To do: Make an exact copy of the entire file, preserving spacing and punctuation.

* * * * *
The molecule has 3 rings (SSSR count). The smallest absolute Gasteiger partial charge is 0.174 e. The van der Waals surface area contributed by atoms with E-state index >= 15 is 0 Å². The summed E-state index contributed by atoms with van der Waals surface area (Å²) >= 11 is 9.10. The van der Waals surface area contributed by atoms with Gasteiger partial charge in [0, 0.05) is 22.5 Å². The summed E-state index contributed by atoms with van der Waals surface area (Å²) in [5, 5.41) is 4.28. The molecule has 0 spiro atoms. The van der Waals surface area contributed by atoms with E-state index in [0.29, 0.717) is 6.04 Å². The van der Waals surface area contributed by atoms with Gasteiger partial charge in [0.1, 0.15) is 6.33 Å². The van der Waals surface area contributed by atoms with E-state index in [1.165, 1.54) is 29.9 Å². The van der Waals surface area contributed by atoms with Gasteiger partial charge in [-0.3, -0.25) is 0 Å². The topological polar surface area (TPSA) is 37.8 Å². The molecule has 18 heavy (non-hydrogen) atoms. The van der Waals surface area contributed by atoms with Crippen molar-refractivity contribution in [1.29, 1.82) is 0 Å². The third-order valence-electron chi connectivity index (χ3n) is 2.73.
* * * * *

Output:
The molecule has 3 rings (SSSR count). The smallest absolute Gasteiger partial charge is 0.174 e. The van der Waals surface area contributed by atoms with E-state index >= 15 is 0 Å². The summed E-state index contributed by atoms with van der Waals surface area (Å²) >= 11 is 9.10. The van der Waals surface area contributed by atoms with Gasteiger partial charge in [0, 0.05) is 22.5 Å². The summed E-state index contributed by atoms with van der Waals surface area (Å²) in [5, 5.41) is 4.28. The molecule has 0 spiro atoms. The van der Waals surface area contributed by atoms with E-state index in [0.29, 0.717) is 6.04 Å². The van der Waals surface area contributed by atoms with Gasteiger partial charge in [0.1, 0.15) is 6.33 Å². The van der Waals surface area contributed by atoms with E-state index in [1.165, 1.54) is 29.9 Å². The van der Waals surface area contributed by atoms with Gasteiger partial charge in [-0.3, -0.25) is 0 Å². The topological polar surface area (TPSA) is 37.8 Å². The molecule has 18 heavy (non-hydrogen) atoms. The van der Waals surface area contributed by atoms with Crippen molar-refractivity contribution in [1.29, 1.82) is 0 Å². The third-order valence-electron chi connectivity index (χ3n) is 2.73.